Forensic meteorology is the scientific study of weather, applied to the process of reconstructing weather events for a specific time and location. This is done by acquiring and analyzing data from local weather reports. Government websites, like the National Oceanic and Atmospheric Administration (NOAA), are the best, most verifiable sources. However, weather data alone can never replace the confidence adjusters would get from an expert property evaluation when deciding how to best settle a claim. Here are three key reasons weather data shouldn’t be your only claims resource.
Forensic meteorology analyzes data from weather events like hurricanes to reconstruct conditions that may have impacted a property. Photo Credit: Earth Observatory
1. Many Sources for Weather Data Aren’t Totally Reliable
Weather data is likely to come from two main sources – weather stations and eyewitness reports. Weather stations measure things like precipitation automatically and continuously, providing objective data. However, not all weather stations are created equal. Some stations have more sensitive equipment than others, and they don’t necessarily have the same variety of equipment.
On the other hand, eyewitness reports are subjective; that is, subject to the witnesses’ personal experiences and perceptions. Reports may come in from trained weather spotters, first responders, or inexperienced members of the general public. They may provide details including approximate hails sizes, estimates on wind speeds, damage to trees and structures, or power outages.
These eyewitness reports are not likely to be perfectly reliable or based on professional experience – wind speed estimates particularly so. However, they can give a knowledgeable expert insight into the experience of locals near a property that may have been damaged in a storm. This data cannot replace an onsite inspection, and it cannot be considered more reliable than the physical evidence left behind after a storm, like hail damage collaterals. However, in the hands of an expert, this information can be useful corroboration to the evidence found during a property assessment.
A Donan engineer determined the dents in this downspout were collateral indicators of wind-driven debris impact during a hurricane.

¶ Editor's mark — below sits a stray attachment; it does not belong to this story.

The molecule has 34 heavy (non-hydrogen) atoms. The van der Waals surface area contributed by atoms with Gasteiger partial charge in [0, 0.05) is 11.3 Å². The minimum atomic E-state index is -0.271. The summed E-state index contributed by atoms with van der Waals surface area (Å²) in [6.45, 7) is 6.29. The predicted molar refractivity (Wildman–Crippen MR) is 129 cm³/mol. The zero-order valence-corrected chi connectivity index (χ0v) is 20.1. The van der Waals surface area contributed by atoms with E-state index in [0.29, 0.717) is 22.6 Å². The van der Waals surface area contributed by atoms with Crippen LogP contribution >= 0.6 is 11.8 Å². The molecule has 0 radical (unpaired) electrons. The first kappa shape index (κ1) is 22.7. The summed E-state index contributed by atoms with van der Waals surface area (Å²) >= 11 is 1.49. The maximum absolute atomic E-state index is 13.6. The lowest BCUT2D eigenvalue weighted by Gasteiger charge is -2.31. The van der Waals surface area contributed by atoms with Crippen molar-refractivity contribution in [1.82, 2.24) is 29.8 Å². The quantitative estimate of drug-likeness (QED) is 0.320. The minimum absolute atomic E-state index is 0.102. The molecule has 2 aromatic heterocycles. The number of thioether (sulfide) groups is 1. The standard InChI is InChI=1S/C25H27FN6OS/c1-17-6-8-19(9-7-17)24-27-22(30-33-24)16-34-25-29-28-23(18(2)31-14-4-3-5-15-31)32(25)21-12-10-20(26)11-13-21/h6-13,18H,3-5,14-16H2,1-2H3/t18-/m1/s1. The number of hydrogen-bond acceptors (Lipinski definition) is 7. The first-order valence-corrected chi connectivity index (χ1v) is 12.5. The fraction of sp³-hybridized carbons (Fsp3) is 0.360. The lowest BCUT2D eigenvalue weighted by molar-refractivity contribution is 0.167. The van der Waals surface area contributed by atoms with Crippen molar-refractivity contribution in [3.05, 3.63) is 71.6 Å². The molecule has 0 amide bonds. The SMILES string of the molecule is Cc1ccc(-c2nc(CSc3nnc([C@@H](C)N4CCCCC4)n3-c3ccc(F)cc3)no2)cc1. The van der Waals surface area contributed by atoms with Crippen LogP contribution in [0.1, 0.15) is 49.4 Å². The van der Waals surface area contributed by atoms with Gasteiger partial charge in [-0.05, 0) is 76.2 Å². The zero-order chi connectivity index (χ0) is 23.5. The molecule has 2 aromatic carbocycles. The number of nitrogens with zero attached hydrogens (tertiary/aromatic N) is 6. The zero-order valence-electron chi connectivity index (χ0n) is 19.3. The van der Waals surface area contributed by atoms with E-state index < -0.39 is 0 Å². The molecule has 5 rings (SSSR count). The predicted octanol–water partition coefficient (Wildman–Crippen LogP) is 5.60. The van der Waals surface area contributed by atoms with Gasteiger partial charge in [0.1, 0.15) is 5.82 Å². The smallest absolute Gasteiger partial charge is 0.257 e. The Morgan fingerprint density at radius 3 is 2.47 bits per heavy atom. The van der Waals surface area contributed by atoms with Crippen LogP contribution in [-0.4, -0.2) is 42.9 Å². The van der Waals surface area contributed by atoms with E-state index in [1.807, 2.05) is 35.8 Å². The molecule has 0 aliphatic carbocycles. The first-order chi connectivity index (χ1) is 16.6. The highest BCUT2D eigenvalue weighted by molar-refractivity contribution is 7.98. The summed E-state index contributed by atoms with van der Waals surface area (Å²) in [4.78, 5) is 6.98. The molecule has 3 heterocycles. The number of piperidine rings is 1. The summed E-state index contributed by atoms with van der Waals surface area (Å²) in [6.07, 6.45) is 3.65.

2. Weather Data Can’t Tell Us What Happened at a Specific Property
NOAA collects wind and hail event data in two main places – the Storm Prediction Center (SPC) and the Storm Events Database (SED). While the SPC’s primary mission is to provide weather forecasts based on meteorological data, information about recent storms is usually available within hours. The SED may not publish data about a weather event for three or more months after it occurred, and by that time, duplicate reports will have been scrubbed and inconsistencies accounted for. Furthermore, while the SPC’s preliminary data will only report hail of 1 inch in diameter or more, the SED may include reports of smaller-sized hail.
Weather data from the SPC and the SED is useful in looking back at a weather event in a general area – usually within 10 miles of a property – but these sources typically won’t pinpoint the hail or wind events that occurred at a particular loss location.
Weather data may include reports of downed trees and powerlines near a policyholder’s property.
3. Weather Data Can’t Confirm Structural Damage
There are many factors at play in investigating a claim for storm damage, and weather data has limitations. Weather data can’t, for instance, tell us the condition of a roof before a weather event. Just because damaging winds and hail were reported nearby doesn’t mean that they’re responsible for a roof’s poor conditions. Some or all reported damage could be the result of age-related deterioration, human-caused activities, or installation errors. A qualified roof inspector can provide the actual cause of loss and tell an adjuster if any damage likely pre-dated any recent storm.
Weather reports indicated that hail had fallen near this property, but a Donan engineer determined that these blemishes were caused by heat blisters that developed over the life of the shingle.
Structural damage is a complicated subject, and there are many causes of loss to consider before settling a claim. Possible perils may include weather events, but many losses can be mistaken for storm damage by the untrained eye. While data from weather events is a useful tool as a starting point for investigation or to corroborate an expert’s conclusions, it isn’t sufficient to determine a cause of loss by itself.
Donan’s licensed forensic engineers leverage the latest technology, the best sources of data, and decades of experience to provide scientific insight into a variety of property losses with perils including hail, wind, lightning, fire, flood, water, and more. Donan Forensic Engineering’s expertise spans from the top down – from the roof to the foundation. Adjusters can feel more confident in making crucial claims decisions after consulting with representatives from our nationwide team. Submit an assignment to take advantage of our quick cycle times, exceptional customer service, and consistent and thorough reports backed by the scientific method.